Children’s author and multimedia visual artist Jeanne Steig, known for her witty retellings of fairy tales and myths, most of them illustrated by her late husband, celebrated cartoonist and author William Steig, died peacefully in her sleep on July 26 in Quincy, Mass. She was 92.

Alpha Beta Chowder (Farrar, Straus & Giroux, 1992), A Handful of Beans: Six Fairy Tales (HarperCollins, 1998), and Consider the Lemming (Farrar, Straus, & Giroux, 1988), a poetry collection spotlighting the peculiarities of the animal kingdom, are among her critically acclaimed picture book collaborations with her husband.

In the art world, Steig was known for her sculptures, collages, and stationary puppets created from salvaged trash and various found objects. An assortment of her sculptures accompanied the exhibition “William Steig: Love and Laughter,” which was on view at the Norman Rockwell Museum in Stockbridge, Mass., in 2010. Jeanne Steig had also donated more than 800 original pieces of her husband’s works to the Rockwell Museum for its permanent collection of illustration art. She additionally created Cats, Dog, Men, Women, Ninnies & Clowns: The Lost Art of William Steig (Abrams, 2011), a compendium of previously unpublished illustrations, which contains “delightful, insightful anecdotes,” according to the PW review.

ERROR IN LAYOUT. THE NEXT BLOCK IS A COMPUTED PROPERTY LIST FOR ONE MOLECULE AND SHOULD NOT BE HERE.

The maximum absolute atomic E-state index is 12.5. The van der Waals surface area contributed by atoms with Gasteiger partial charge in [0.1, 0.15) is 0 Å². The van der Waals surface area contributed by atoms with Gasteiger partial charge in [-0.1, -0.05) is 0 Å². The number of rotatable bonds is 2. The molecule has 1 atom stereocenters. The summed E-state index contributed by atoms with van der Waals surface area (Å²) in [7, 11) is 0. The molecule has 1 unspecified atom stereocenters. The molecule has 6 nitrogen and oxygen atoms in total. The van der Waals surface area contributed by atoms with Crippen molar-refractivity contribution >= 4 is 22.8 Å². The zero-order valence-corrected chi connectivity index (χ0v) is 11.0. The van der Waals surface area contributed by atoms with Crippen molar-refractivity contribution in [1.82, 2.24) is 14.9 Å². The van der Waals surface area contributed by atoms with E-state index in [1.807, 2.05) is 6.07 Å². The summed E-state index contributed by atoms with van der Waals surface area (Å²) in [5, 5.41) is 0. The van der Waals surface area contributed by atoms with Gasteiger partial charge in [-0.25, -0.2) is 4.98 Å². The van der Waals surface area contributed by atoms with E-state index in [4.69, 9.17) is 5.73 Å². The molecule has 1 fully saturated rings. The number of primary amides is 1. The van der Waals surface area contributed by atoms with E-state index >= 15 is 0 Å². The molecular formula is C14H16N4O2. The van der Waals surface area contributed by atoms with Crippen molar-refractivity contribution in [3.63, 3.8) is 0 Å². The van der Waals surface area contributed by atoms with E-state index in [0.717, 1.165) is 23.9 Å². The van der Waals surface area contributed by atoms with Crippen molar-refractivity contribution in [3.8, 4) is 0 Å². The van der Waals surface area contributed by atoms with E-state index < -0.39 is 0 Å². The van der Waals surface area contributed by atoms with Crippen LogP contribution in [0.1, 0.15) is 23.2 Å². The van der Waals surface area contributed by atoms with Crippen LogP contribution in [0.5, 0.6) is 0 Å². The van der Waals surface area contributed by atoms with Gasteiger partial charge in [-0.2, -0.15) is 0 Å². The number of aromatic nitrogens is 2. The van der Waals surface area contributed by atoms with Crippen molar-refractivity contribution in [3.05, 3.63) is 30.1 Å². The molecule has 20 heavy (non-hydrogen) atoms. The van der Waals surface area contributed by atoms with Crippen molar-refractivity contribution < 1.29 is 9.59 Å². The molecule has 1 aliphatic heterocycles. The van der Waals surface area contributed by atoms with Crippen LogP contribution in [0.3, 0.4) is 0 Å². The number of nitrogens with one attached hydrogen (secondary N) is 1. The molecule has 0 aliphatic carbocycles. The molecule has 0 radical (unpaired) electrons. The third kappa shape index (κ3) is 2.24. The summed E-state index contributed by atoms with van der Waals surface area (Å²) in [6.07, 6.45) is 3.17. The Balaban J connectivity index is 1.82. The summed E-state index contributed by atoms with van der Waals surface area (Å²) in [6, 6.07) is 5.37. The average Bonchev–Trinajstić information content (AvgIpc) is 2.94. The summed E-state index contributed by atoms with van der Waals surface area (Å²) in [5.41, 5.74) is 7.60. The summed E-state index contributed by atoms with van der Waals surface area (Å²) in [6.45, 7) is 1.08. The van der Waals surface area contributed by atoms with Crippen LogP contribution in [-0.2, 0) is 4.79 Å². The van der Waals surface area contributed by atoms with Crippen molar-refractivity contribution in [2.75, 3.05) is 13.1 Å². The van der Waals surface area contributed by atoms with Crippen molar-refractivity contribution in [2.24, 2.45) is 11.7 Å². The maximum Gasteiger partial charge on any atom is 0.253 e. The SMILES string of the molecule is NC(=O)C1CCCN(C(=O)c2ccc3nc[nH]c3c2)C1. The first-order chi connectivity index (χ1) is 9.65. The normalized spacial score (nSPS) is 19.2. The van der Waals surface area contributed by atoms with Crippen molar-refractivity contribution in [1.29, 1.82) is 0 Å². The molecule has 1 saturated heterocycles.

Holly McGhee, creative director of Pippin Properties, and Steig’s longtime agent and friend, shared this tribute: “I first met Jeanne Steig in 1992, and shortly thereafter, I became her husband William Steig's editor. I always stayed with them in their beautiful apartment in Back Bay, and as I worked together with Bill at the dining table, Jeanne would chime in from the kitchen, never shy to share her opinions. We three were joyful together, and when Bill passed on in 2003, Jeanne and I were grateful to have each other still. She was (and is) my hero, the best example I can summon about how to live a life. She started making art when Bill said to her, 'You can't sit on your ass all day. You have to work with your hands!'

Jeanne loved bright socks, shopping for them and wearing them; she explained their purpose: when she watched her nightly gory movie, she'd rest her feet on an ottoman and admire her socks. That was Jeanne in a nutshell. She found joy wherever she went. She had a bigger appetite than anyone I know—for food, for love, for art, for friends, for life.

Poet, writer, artist, mensch—all of those things she was. What a gift to the world.”